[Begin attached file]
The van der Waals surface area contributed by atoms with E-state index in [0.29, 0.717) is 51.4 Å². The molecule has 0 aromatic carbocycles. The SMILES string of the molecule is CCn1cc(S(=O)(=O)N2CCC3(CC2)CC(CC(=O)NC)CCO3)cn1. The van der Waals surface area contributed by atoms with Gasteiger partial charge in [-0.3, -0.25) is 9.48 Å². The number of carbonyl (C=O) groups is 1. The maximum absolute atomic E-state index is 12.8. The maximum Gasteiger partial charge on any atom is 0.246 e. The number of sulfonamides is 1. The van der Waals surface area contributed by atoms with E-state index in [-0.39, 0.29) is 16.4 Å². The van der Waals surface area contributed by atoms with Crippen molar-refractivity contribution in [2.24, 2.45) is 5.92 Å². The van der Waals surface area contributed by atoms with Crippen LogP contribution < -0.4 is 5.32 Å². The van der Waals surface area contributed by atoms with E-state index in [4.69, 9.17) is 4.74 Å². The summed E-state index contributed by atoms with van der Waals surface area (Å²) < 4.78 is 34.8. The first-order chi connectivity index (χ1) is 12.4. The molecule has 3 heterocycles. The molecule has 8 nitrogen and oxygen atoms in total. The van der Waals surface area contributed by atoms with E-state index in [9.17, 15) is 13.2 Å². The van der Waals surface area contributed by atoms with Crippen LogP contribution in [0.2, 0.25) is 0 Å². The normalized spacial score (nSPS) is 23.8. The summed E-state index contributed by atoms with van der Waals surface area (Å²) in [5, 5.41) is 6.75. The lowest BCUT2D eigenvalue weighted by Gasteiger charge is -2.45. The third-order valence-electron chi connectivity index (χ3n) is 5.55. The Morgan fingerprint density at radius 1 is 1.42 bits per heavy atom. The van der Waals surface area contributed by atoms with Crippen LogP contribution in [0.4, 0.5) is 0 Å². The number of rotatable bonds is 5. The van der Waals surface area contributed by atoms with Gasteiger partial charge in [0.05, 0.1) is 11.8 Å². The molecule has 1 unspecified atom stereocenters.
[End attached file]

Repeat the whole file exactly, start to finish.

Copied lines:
The van der Waals surface area contributed by atoms with E-state index in [0.29, 0.717) is 51.4 Å². The molecule has 0 aromatic carbocycles. The SMILES string of the molecule is CCn1cc(S(=O)(=O)N2CCC3(CC2)CC(CC(=O)NC)CCO3)cn1. The van der Waals surface area contributed by atoms with Gasteiger partial charge in [-0.3, -0.25) is 9.48 Å². The number of carbonyl (C=O) groups is 1. The maximum absolute atomic E-state index is 12.8. The maximum Gasteiger partial charge on any atom is 0.246 e. The number of sulfonamides is 1. The van der Waals surface area contributed by atoms with E-state index in [-0.39, 0.29) is 16.4 Å². The van der Waals surface area contributed by atoms with Crippen molar-refractivity contribution in [2.24, 2.45) is 5.92 Å². The van der Waals surface area contributed by atoms with Crippen LogP contribution < -0.4 is 5.32 Å². The van der Waals surface area contributed by atoms with E-state index in [4.69, 9.17) is 4.74 Å². The summed E-state index contributed by atoms with van der Waals surface area (Å²) < 4.78 is 34.8. The first-order chi connectivity index (χ1) is 12.4. The molecule has 3 heterocycles. The molecule has 8 nitrogen and oxygen atoms in total. The van der Waals surface area contributed by atoms with E-state index in [9.17, 15) is 13.2 Å². The van der Waals surface area contributed by atoms with Crippen LogP contribution in [0.2, 0.25) is 0 Å². The normalized spacial score (nSPS) is 23.8. The summed E-state index contributed by atoms with van der Waals surface area (Å²) in [5, 5.41) is 6.75. The lowest BCUT2D eigenvalue weighted by Gasteiger charge is -2.45. The third-order valence-electron chi connectivity index (χ3n) is 5.55. The Morgan fingerprint density at radius 1 is 1.42 bits per heavy atom. The van der Waals surface area contributed by atoms with Crippen LogP contribution in [0.4, 0.5) is 0 Å². The number of rotatable bonds is 5. The van der Waals surface area contributed by atoms with Gasteiger partial charge in [0.05, 0.1) is 11.8 Å². The molecule has 1 unspecified atom stereocenters.